Sign up for our daily briefing

Make your busy days simpler with Axios AM/PM. Catch up on what's new and why it matters in just 5 minutes.

Please enter a valid email.

Please enter a valid email.

Subscription failed
Thank you for subscribing!

Catch up on coronavirus stories and special reports, curated by Mike Allen everyday

Catch up on coronavirus stories and special reports, curated by Mike Allen everyday

Please enter a valid email.

Please enter a valid email.

Subscription failed
Thank you for subscribing!

Denver news in your inbox

Catch up on the most important stories affecting your hometown with Axios Denver

Please enter a valid email.

Please enter a valid email.

Subscription failed
Thank you for subscribing!

Des Moines news in your inbox

Catch up on the most important stories affecting your hometown with Axios Des Moines

Please enter a valid email.

Please enter a valid email.

Subscription failed
Thank you for subscribing!

Minneapolis-St. Paul news in your inbox

Catch up on the most important stories affecting your hometown with Axios Twin Cities

Please enter a valid email.

Please enter a valid email.

Subscription failed
Thank you for subscribing!

Tampa Bay news in your inbox

Catch up on the most important stories affecting your hometown with Axios Tampa Bay

Please enter a valid email.

Please enter a valid email.

Subscription failed
Thank you for subscribing!

Charlotte news in your inbox

Catch up on the most important stories affecting your hometown with Axios Charlotte

Please enter a valid email.

Please enter a valid email.

Subscription failed
Thank you for subscribing!

Please enter a valid email.

Please enter a valid email.

Subscription failed
Thank you for subscribing!

Sen. Chuck Schumer. Photo: Saul Loeb/AFP via Getty Images

The Georgia runoff results adding a majority in the Senate to the one Democrats already had in the House gave the party a fresh tool to reverse Trump administration policies.

Why it matters: The Congressional Review Act (CRA) empowers a majority in Congress to undo recent rules issued by federal agencies — including immigration restrictions, environmental rollbacks and labor regulations.

  • The power can be used in tandem with executive orders from the White House. President-elect Biden told reporters Friday one of his first priorities will be to use his executive orders to "countermand" those issued by President Trump.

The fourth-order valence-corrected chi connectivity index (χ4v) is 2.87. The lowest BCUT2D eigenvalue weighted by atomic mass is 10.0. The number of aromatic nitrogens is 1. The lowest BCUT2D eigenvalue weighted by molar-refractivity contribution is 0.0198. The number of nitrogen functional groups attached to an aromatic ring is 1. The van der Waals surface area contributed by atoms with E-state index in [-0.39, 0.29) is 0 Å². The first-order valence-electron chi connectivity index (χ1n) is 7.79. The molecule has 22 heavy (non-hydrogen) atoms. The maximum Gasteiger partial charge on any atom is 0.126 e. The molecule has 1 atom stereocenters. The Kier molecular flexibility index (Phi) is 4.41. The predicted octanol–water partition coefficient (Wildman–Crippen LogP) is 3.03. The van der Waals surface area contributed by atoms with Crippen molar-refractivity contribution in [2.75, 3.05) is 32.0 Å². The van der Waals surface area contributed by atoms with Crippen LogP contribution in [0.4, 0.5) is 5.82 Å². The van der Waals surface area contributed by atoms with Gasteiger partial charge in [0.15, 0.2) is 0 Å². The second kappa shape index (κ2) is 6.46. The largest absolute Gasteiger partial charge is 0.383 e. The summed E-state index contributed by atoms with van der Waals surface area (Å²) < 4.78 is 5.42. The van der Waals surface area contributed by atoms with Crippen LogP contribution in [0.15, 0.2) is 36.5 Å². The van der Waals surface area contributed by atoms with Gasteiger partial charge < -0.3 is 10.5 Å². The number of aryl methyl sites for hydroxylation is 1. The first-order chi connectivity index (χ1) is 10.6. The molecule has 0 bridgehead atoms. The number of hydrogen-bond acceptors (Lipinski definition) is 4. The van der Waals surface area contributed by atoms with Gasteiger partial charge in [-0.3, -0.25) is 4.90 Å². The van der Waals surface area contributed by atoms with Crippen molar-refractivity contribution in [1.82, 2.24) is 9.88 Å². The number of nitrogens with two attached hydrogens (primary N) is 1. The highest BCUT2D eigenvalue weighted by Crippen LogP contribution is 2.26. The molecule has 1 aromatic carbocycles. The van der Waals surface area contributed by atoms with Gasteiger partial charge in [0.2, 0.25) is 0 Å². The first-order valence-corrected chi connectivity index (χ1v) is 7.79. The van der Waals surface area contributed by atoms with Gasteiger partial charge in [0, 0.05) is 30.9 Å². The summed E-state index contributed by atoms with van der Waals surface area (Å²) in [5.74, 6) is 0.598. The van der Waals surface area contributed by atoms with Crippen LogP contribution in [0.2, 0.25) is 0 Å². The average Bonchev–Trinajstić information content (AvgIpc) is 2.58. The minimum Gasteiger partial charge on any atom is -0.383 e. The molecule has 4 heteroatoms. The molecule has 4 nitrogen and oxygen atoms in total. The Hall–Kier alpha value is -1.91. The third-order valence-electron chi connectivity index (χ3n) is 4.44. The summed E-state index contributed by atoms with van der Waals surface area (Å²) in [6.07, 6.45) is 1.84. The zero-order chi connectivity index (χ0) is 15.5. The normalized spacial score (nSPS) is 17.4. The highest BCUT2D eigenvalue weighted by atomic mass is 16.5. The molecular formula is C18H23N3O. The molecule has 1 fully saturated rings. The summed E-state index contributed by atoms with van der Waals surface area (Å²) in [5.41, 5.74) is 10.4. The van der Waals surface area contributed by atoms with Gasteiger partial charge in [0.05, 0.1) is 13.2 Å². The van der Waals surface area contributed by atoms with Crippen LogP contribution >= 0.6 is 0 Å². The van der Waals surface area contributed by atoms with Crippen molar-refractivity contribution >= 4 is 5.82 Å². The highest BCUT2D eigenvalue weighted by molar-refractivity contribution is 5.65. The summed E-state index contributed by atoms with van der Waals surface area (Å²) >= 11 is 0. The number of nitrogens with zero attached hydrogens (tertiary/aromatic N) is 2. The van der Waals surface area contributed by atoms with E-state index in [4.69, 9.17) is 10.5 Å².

How it works: Any rule enacted in the last 60 working days of a Congress — in this case since Aug. 21 — can be reviewed by the next Congress, according to Daniel Pérez. He's studied the CRA as a senior policy analyst at George Washington University's Regulatory Studies Center.

  • At least 1,354 rules would technically qualify for this review, according to the Federal Register.
  • A targeted rule could be blocked with simple majority votes in both the House and Senate.
  • A practical restraint comes from the mechanics: Congress can't start its review until the 15th working day after it's seated, and it only has 60 days to complete its work.
  • In addition, each regulation must be debated and voted upon individually in each chamber. That's a potentially time-consuming process in the face of other pressing congressional business.

Flashback: Republicans made unprecedented use of the CRA at the start of the Trump administration. It had been successfully used only once before, but they blocked 16 Obama-era agency rules.

But, but, but: While it is one of the most efficient ways to undo agency regs, the CRA can be a blunt tool. Rules can't be modified — only rejected completely. And if rejected, a similar rule can't be issued.

  • Some of Trump's biggest policies, such as those related to immigration, are already being challenged in the courts. Experts say it may be easier to simply let those legal fights play out.
  • Rules also can be undone or amended through the full regulatory process, although that can take months.

Go deeper

Biden's centrist words, liberal actions

Illustration: Sarah Grillo/Axios

President Biden talks like a soothing centrist. He promises to govern like a soothing centrist. But early moves show that he is keeping his promise to advance a liberal agenda.

Why it matters: Never before has a president done more by executive fiat in such a short period of time than Biden. And those specific actions, coupled with a push for a more progressive slate of regulators and advisers, look more like the Biden of the Democratic primary than the unity-and-restraint Biden of the general election.

24 mins ago - Politics & Policy

Biden's latest executive order: Buy American

President Joe R. Biden speaks about the economy before signing executive orders in the State Dining Room at the White House on Friday, Jan 22, 2021 in Washington, DC. (Photo by Jabin Botsford/The Washington Post via Getty Images)

President Joe Biden will continue his flurry of executive orders on Monday, signing a new directive to require the federal government to “buy American” for products and services.

Why it matters: The executive action is yet another attempt by Biden to accomplish goals administratively without waiting for the backing of Congress. The new order echoes Biden's $400 billion campaign pledge to increase government purchases of American goods.

Tech digs in for long domestic terror fight

Illustration: Sarah Grillo/Axios

With domestic extremist networks scrambling to regroup online, experts fear the next attack could come from a radicalized individual — much harder than coordinated mass events for law enforcement and platforms to detect or deter.

The big picture: Companies like Facebook and Twitter stepped up enforcement and their conversations with law enforcement ahead of Inauguration Day. But they'll be tested as the threat rises that impatient lone-wolf attackers will lash out.